Lecture Notes in Computer Science. –V.3019. –2004. -P.36-41.
Configurable microprocessor array for DSP applications
O.Maslennikov*, Ju.Shevtshenko**, A.Sergyienko**
*Polytechnica Koszalinska, Poland, Email: firstname.lastname@example.org
** National Technical University of Ukraine, Email: email@example.com
The method for mapping parallel algorithms into FPGA is proposed which is based on programming the configurable microprocessor array. The hardware volume of the based RISC processor unit soft core is minimized, and adapted due to the used instruction subset. The method provides both high throughput and minimized hardvare volume, and speedups the design process. The method was proven in the microprocessor array for solving the linear equation system with the Toeplitz matrix.
Keywords: FPGA, DSP, processor array.
Modern DSP applications, like MPEG-4 standard packing, vocoders, etc. are characterized by both high algorithm complexity (thousands of instruction rows in the programs) and computational intensiveness (several millions and billions of operations per second). Besides, the algorithm set in the device can be substituted dynamically according to the data stream parameters, or to the application exchanging. Both hardware and power consumption minimization are of great demand. As a rule, such applications are implemented in the signal microprocessors. To achieve the high throughput, the signal microprocessors become parallel processor systems with several processor units (PUs). But the hardware of such microprocessors is not utilized very well. This is explained by that that many DSP operators could not directly mapped into the microprocessor instructions. Besides, the modern compilers for such signal microprocessors are not effective ones.
Reconfigurable computing is the real alternative both to ASICs and signal microprocessors now. Its advantage is provided by broad applicability, due to reconfiguration properties and high performance, through the potential parallelism exploitation and direct implementation of any algorithm operator. The field programmable gate arrays (FPGAs) is the most commonly used raw for the reconfigurable computing.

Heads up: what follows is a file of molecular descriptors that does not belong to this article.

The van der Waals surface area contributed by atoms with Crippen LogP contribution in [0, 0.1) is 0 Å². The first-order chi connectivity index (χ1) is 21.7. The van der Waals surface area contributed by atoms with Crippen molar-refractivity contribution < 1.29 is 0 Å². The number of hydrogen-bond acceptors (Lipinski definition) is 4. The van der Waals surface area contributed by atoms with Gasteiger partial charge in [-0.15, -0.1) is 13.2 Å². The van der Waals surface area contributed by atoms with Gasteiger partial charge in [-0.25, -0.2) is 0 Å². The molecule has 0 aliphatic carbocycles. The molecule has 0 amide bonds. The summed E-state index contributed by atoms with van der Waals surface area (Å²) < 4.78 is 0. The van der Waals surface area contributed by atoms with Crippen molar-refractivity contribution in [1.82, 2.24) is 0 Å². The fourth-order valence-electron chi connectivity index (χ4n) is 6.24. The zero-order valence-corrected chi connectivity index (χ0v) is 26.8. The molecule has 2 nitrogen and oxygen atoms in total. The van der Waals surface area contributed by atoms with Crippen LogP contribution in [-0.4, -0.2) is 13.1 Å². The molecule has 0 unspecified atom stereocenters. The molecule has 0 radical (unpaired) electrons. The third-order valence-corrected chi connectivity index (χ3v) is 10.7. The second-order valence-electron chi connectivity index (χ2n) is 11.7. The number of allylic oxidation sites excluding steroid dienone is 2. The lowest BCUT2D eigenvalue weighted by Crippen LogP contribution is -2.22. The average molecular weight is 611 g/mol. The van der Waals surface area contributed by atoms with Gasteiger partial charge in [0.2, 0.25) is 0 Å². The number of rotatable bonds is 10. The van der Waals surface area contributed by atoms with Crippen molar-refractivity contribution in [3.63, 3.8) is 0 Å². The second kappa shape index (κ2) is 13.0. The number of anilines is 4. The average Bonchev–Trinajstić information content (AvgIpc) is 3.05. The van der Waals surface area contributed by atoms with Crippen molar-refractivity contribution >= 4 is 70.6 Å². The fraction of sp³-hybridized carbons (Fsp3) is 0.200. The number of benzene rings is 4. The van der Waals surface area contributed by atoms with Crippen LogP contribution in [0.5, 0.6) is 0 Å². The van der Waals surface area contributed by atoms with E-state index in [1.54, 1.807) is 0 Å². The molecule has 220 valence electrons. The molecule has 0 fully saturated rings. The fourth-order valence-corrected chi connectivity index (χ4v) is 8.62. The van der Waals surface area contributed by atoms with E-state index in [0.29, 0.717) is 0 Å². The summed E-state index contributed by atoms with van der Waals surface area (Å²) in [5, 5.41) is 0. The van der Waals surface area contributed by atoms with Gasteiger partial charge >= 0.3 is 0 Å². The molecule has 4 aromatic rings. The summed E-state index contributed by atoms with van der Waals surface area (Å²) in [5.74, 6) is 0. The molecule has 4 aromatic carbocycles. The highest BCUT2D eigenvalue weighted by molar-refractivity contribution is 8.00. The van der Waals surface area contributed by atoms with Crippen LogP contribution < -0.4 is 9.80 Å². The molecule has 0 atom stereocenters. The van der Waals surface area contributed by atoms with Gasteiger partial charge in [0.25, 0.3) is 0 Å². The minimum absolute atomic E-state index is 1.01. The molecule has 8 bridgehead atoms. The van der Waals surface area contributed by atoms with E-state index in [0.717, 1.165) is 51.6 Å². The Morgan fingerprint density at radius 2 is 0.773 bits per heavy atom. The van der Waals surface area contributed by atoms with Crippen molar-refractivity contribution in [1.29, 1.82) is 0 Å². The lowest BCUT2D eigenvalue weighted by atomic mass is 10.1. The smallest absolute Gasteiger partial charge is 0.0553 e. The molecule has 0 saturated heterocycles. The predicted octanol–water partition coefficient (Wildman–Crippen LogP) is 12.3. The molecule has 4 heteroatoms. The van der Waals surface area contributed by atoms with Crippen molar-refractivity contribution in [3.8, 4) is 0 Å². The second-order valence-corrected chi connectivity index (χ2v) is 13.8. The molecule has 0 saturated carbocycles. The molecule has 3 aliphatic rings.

In the last decade the density of FPGAs, their clock frequency, and routing capabilities are increased dramatically. The high density and clock frequency of modern FPGAs provide their extremally high throughput. For example, the Xilinx Virtex-2 FPGAs consist of several tenths of combinational multipliers, data RAMs, and it takes about 200 configurable logic block (CLB) slices per one multiplier. The expanding of FPGAs at the field of modern DSP applications is limited now because of the labor consumable process of mapping the algorithms into FPGA. One of the way to solve this problem is the intellectual property (IP) core reuse. The another way is programming the parallel system of processing units (PUs), which is configured in FPGA.
In the representation the method for mapping parallel algorithms into FPGA is proposed which is based on programming the configurable microprocessor array, and provides both high throughput and minimized hardvare volume.
2. Mapping parallel algorithms into the configurable microprocessor array.
In  the PU array for image processing applications is proposed which is configured in FPGA. Each PU is implemented as the IP soft core with the architecture of the well-known microcontroller i8051. The core hardware volume is exchanged in the range of 500 – 1100 CLB slices, depending on the core functionality. This means that it takes from 3 to 6 multipliers per one PU core in the Xilinx Virtex-2 FPGA. As a result, the most of multipliers are unused, and hardware utilization is not effective one. Such situation also occurs when another IP soft cores of RISC microprocessors are used in the configurable microcontroller array, like ARC core, or Leon SPARC core which consist of much more CLBs.